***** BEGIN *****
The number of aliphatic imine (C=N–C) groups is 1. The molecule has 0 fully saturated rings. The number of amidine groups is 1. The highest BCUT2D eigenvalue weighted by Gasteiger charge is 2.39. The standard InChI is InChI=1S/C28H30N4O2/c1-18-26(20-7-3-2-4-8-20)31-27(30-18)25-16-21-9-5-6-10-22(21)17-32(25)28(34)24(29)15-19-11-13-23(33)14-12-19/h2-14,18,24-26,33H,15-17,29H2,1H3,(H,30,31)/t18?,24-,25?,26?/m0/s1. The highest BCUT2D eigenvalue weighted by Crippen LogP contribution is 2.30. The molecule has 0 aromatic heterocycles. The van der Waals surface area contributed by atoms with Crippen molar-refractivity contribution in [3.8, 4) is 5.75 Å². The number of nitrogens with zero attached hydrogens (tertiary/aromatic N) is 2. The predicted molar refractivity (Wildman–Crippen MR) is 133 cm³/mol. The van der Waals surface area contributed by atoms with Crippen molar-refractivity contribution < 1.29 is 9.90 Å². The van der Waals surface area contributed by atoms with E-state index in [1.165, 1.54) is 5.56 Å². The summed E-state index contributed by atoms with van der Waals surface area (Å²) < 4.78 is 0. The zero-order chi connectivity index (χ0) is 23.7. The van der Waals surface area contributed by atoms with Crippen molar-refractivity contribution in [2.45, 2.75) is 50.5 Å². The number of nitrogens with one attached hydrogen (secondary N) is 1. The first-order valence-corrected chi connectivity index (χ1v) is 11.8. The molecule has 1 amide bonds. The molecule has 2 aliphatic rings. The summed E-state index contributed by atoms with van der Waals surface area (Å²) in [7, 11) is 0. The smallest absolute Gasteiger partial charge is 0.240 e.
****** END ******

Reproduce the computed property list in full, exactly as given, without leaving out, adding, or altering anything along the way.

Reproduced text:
The number of aliphatic imine (C=N–C) groups is 1. The molecule has 0 fully saturated rings. The number of amidine groups is 1. The highest BCUT2D eigenvalue weighted by Gasteiger charge is 2.39. The standard InChI is InChI=1S/C28H30N4O2/c1-18-26(20-7-3-2-4-8-20)31-27(30-18)25-16-21-9-5-6-10-22(21)17-32(25)28(34)24(29)15-19-11-13-23(33)14-12-19/h2-14,18,24-26,33H,15-17,29H2,1H3,(H,30,31)/t18?,24-,25?,26?/m0/s1. The highest BCUT2D eigenvalue weighted by Crippen LogP contribution is 2.30. The molecule has 0 aromatic heterocycles. The van der Waals surface area contributed by atoms with Crippen molar-refractivity contribution in [3.8, 4) is 5.75 Å². The number of nitrogens with zero attached hydrogens (tertiary/aromatic N) is 2. The predicted molar refractivity (Wildman–Crippen MR) is 133 cm³/mol. The van der Waals surface area contributed by atoms with Crippen molar-refractivity contribution < 1.29 is 9.90 Å². The van der Waals surface area contributed by atoms with E-state index in [1.165, 1.54) is 5.56 Å². The summed E-state index contributed by atoms with van der Waals surface area (Å²) < 4.78 is 0. The zero-order chi connectivity index (χ0) is 23.7. The van der Waals surface area contributed by atoms with Crippen molar-refractivity contribution in [2.45, 2.75) is 50.5 Å². The number of nitrogens with one attached hydrogen (secondary N) is 1. The first-order valence-corrected chi connectivity index (χ1v) is 11.8. The molecule has 1 amide bonds. The molecule has 2 aliphatic rings. The summed E-state index contributed by atoms with van der Waals surface area (Å²) in [7, 11) is 0. The smallest absolute Gasteiger partial charge is 0.240 e.